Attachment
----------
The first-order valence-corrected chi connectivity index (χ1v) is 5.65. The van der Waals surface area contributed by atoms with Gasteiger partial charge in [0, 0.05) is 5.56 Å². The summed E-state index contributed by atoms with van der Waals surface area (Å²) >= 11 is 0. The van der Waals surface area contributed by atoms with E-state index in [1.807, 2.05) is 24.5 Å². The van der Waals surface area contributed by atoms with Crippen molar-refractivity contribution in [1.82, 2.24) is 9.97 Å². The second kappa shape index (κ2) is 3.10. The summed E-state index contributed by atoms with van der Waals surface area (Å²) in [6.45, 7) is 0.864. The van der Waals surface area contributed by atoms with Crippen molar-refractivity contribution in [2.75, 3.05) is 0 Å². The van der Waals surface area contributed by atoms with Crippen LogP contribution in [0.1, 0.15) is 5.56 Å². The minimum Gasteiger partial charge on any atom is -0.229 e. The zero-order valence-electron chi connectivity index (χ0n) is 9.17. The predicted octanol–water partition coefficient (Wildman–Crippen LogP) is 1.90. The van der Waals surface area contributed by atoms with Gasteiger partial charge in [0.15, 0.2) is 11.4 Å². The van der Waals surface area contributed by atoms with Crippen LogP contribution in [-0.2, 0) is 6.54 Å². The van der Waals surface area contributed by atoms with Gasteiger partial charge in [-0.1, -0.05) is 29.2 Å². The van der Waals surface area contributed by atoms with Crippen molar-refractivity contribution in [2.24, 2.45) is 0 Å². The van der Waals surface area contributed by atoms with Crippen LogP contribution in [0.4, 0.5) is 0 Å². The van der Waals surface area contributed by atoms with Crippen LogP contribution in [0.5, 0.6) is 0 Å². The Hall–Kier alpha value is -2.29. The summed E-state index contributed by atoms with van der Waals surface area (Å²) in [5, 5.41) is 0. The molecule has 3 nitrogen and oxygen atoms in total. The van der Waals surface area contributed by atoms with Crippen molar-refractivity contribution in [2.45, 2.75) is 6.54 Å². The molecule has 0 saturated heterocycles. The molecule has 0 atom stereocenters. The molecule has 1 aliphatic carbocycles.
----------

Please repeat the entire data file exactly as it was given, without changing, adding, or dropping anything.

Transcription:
The first-order valence-corrected chi connectivity index (χ1v) is 5.65. The van der Waals surface area contributed by atoms with Gasteiger partial charge in [0, 0.05) is 5.56 Å². The summed E-state index contributed by atoms with van der Waals surface area (Å²) >= 11 is 0. The van der Waals surface area contributed by atoms with E-state index in [1.807, 2.05) is 24.5 Å². The van der Waals surface area contributed by atoms with Crippen molar-refractivity contribution in [1.82, 2.24) is 9.97 Å². The second kappa shape index (κ2) is 3.10. The summed E-state index contributed by atoms with van der Waals surface area (Å²) in [6.45, 7) is 0.864. The van der Waals surface area contributed by atoms with Crippen molar-refractivity contribution in [2.75, 3.05) is 0 Å². The van der Waals surface area contributed by atoms with Crippen LogP contribution in [0.1, 0.15) is 5.56 Å². The minimum Gasteiger partial charge on any atom is -0.229 e. The zero-order valence-electron chi connectivity index (χ0n) is 9.17. The predicted octanol–water partition coefficient (Wildman–Crippen LogP) is 1.90. The van der Waals surface area contributed by atoms with Gasteiger partial charge in [0.15, 0.2) is 11.4 Å². The van der Waals surface area contributed by atoms with Crippen LogP contribution in [-0.2, 0) is 6.54 Å². The van der Waals surface area contributed by atoms with Gasteiger partial charge in [-0.1, -0.05) is 29.2 Å². The van der Waals surface area contributed by atoms with Crippen molar-refractivity contribution in [2.24, 2.45) is 0 Å². The van der Waals surface area contributed by atoms with Crippen LogP contribution in [0.4, 0.5) is 0 Å². The van der Waals surface area contributed by atoms with Crippen LogP contribution in [0.5, 0.6) is 0 Å². The Hall–Kier alpha value is -2.29. The summed E-state index contributed by atoms with van der Waals surface area (Å²) in [5, 5.41) is 0. The molecule has 3 nitrogen and oxygen atoms in total. The van der Waals surface area contributed by atoms with Crippen molar-refractivity contribution in [2.45, 2.75) is 6.54 Å². The molecule has 0 saturated heterocycles. The molecule has 0 atom stereocenters. The molecule has 1 aliphatic carbocycles.